Ellie Rubenstein, Manna Tree Partners Co-Founder & CEO, joined Yahoo Finance Live to discuss her firms latest investment and her outlook for the health and wellness sector.
SEANA SMITH: The COVID pandemic has brought health and well-being to the forefront. Here to talk more about that and what she's doing to invest in health and wellness, we want to bring in Ellie Rubenstein. She's the co-founder and CEO of Manna Tree Partners, And Ellie, great to speak with you again. I know that you recently led a financing round of $55 million to raise awareness for Evivo. And for some of our viewers who may not be familiar with their product, it's a probiotic for infants. My question though is, what is it about Evivo that got your attention? And how does it fit into your overall investment strategy?
ELLIE RUBENSTEIN: Well first, thank you for having me back. It's nice to see you. So Manna Tree is an investment firm that is focused on improving human health through nutrition. And Evolve is our sixth deal to date. What excited us most about this, is that the gut market has actually tripled in size. And we see the gut as the second brain. And one of the interesting things about this, is you're now actually seeing a pathway about how food and biotech can merge together.
My example of that would be the Evivo product. And what that means, is that you have a product that is fully commercialized, it's available in consumer channels today, and it is science fact. And that is an exciting thing for those of us that do believe in food as medicine. This specific product actually targets a newborn gut deficiency. And what that means, is that if we invest in guiding the long-term health of the gut in a baby, we hopefully can prevent things later on, like asthma, allergies, type 1 diabetes or colic.
And again, this is 90% proven that for babies that were born via C-section or mothers with antibiotic use, if you add the powder to the breast milk, it actually activates this B Infantis strain, which unfortunately, most babies today are actually not born with. So again, by rewiring a baby's gut lining, you're actually starting to see new scientific cures that really are in the food as medicine channel. And for that, we're very grateful. One more thing about why--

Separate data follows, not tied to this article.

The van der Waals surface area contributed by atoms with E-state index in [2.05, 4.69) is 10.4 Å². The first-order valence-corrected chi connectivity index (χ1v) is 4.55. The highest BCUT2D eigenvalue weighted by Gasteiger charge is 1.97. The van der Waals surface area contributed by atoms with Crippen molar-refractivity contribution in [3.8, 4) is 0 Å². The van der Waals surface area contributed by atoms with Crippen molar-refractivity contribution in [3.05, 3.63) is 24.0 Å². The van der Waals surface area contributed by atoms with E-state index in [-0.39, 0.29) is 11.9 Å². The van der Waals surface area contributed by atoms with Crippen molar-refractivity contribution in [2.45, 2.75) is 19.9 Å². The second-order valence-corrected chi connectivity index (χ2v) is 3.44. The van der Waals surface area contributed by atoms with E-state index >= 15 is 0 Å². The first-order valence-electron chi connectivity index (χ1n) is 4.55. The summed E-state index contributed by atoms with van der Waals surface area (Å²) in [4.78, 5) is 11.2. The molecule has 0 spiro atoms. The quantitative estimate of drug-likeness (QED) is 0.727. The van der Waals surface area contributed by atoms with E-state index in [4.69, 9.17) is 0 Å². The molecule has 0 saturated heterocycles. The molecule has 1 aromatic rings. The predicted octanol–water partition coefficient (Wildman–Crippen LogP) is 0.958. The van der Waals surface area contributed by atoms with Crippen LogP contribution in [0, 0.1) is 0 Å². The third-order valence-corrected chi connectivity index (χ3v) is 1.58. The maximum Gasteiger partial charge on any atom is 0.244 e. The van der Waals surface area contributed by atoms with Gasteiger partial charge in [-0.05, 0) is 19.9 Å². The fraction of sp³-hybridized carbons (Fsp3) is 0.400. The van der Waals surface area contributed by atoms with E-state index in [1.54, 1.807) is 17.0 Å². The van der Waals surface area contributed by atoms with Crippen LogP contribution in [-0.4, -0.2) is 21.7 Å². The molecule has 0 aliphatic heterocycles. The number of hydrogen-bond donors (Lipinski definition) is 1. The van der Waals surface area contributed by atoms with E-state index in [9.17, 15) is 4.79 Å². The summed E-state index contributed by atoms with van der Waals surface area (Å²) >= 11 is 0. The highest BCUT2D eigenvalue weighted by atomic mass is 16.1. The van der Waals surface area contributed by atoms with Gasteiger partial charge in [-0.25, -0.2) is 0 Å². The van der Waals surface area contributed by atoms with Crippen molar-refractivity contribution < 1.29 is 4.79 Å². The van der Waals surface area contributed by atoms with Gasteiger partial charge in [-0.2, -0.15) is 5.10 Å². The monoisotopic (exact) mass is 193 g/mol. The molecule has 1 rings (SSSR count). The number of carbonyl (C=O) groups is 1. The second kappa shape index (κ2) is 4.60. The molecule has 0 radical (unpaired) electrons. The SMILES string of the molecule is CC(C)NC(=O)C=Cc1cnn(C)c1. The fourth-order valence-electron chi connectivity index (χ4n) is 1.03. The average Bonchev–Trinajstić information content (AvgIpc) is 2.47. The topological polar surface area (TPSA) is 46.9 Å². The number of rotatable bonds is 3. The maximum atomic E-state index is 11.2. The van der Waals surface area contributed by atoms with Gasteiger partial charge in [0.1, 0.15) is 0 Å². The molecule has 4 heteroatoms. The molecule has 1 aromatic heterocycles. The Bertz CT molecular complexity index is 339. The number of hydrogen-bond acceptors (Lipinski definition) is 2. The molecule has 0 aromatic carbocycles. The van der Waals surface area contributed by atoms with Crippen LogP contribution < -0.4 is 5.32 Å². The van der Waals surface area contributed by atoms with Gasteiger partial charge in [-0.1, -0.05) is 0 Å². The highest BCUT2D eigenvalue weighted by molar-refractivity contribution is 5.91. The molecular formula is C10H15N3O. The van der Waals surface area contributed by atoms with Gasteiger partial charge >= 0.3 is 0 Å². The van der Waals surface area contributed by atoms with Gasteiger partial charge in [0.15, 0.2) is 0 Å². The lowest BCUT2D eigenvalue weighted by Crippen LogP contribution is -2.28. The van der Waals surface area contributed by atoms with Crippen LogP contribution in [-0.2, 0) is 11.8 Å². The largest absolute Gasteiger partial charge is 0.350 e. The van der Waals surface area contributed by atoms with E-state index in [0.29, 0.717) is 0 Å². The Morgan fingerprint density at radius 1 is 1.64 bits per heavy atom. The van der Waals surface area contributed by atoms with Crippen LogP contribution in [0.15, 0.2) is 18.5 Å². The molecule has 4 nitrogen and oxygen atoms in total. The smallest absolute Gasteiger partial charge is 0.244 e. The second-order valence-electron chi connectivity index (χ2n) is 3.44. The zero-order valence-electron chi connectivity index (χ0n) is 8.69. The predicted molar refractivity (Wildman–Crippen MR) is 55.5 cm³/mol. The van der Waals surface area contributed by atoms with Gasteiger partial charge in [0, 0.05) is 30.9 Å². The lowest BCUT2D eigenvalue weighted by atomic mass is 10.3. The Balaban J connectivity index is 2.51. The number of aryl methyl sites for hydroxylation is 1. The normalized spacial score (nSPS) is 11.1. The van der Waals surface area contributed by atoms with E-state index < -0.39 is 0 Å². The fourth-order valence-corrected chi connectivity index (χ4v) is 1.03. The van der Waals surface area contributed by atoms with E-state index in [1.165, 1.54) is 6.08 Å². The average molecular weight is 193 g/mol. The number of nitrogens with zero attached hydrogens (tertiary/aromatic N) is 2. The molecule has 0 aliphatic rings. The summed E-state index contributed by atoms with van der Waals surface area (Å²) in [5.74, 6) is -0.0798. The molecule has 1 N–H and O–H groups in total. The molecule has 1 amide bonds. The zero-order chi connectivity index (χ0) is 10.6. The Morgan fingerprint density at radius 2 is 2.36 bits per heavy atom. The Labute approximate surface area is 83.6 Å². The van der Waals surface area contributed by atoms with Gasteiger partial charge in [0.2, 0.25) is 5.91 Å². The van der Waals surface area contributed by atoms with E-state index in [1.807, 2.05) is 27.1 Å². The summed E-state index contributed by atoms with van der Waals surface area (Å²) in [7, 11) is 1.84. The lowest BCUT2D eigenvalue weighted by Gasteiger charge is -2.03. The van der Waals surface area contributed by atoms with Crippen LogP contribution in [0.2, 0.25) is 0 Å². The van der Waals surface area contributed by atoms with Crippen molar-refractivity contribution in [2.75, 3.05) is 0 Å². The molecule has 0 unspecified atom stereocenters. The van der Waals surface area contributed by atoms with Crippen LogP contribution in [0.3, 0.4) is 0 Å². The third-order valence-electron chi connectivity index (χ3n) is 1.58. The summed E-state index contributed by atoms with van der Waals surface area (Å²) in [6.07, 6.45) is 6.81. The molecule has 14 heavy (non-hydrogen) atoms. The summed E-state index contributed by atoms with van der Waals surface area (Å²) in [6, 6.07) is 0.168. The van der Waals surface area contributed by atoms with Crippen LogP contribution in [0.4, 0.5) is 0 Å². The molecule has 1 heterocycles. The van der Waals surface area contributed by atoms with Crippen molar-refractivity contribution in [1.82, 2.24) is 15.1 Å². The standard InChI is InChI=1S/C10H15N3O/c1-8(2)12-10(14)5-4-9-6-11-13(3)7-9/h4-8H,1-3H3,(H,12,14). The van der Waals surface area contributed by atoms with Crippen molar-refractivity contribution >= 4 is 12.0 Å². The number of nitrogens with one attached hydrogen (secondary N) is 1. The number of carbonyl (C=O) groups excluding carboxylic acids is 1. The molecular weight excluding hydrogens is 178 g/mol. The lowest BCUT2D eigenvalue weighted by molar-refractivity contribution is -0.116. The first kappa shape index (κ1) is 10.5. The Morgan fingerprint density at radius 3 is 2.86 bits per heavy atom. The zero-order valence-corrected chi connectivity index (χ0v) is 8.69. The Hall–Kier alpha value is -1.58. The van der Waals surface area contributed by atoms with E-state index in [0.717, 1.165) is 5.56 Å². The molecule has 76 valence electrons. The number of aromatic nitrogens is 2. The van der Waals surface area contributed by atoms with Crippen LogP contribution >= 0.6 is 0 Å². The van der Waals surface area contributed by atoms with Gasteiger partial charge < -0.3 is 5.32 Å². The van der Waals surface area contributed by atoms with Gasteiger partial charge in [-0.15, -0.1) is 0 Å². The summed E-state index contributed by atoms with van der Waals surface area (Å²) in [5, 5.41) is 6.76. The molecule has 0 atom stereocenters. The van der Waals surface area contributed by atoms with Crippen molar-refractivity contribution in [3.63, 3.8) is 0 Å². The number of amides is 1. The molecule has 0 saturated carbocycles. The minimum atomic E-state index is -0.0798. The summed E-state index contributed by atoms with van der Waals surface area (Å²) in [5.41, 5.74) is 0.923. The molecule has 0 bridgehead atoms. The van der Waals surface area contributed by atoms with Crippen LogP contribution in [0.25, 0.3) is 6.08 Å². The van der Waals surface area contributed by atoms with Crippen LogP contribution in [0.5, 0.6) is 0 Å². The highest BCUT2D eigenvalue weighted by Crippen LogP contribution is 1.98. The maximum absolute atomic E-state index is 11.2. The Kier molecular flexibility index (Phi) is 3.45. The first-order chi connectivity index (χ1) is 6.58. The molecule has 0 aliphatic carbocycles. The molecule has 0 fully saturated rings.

ADAM SHAPIRO: I want interrupt, I want to interrupt you really quick.
ELLIE RUBENSTEIN: Yeah.
ADAM SHAPIRO: Because I tried to open the link to read about Evivo and I just want to make sure, because you do have a track record that is, speaks for itself favorably. But when you get to be my age, you kind of see some of these things come and go. You know, so, forgive me. How is this not a fad? And what attracted to you as. yeah, this really is long-term?
ELLIE RUBENSTEIN: It's a great question. So I think one of the things that COVID has shined a light on, is that only 12% of the US is metabolically healthy. And so what we really have going on is the slow pandemic of the last 30 or 40 years, where 50% of this population does today have diabetes, hypertension or obesity. And again, when you're looking at how you can start to take dollars that are spent on health care into prevention, the cost to states today to feed this sick population, $11,100.
And when we started looking at that from a health care standpoint, we said, where are the sound science where maybe if we could bring in consumer awareness, we actually can restore some of this health care needs later on? And I think that one of the things that's so fascinating about a baby and this gut health area, is that the science was what allowed us to back this. Again, Cargill Health Sciences, we led this deal. There are other investors in the deal, including the Gates Foundation and Johnson & Johnson.
And what we saw was Manna Tree, given our consumer awareness and relatability that six out of 10 of us are women. We have three newborn babies in our firm that are actually using the product. And it's pretty transformative to be able to give a new parent a product where they can add it to breast milk and the baby doesn't cry. And more so, you're knowing it's prevention. So I think that that's a shift you're going to see is now this is about prevention and using food in order to do that.
SEANA SMITH: Ellie, unfortunately we're short on time, so we have to end it there. But we look forward to having you back again soon and speaking with you more about your other various investments. But Ellie Rubenstein, co-founder and CEO of Manna Tree Partners, thank you so much for joining us today on Yahoo Finance.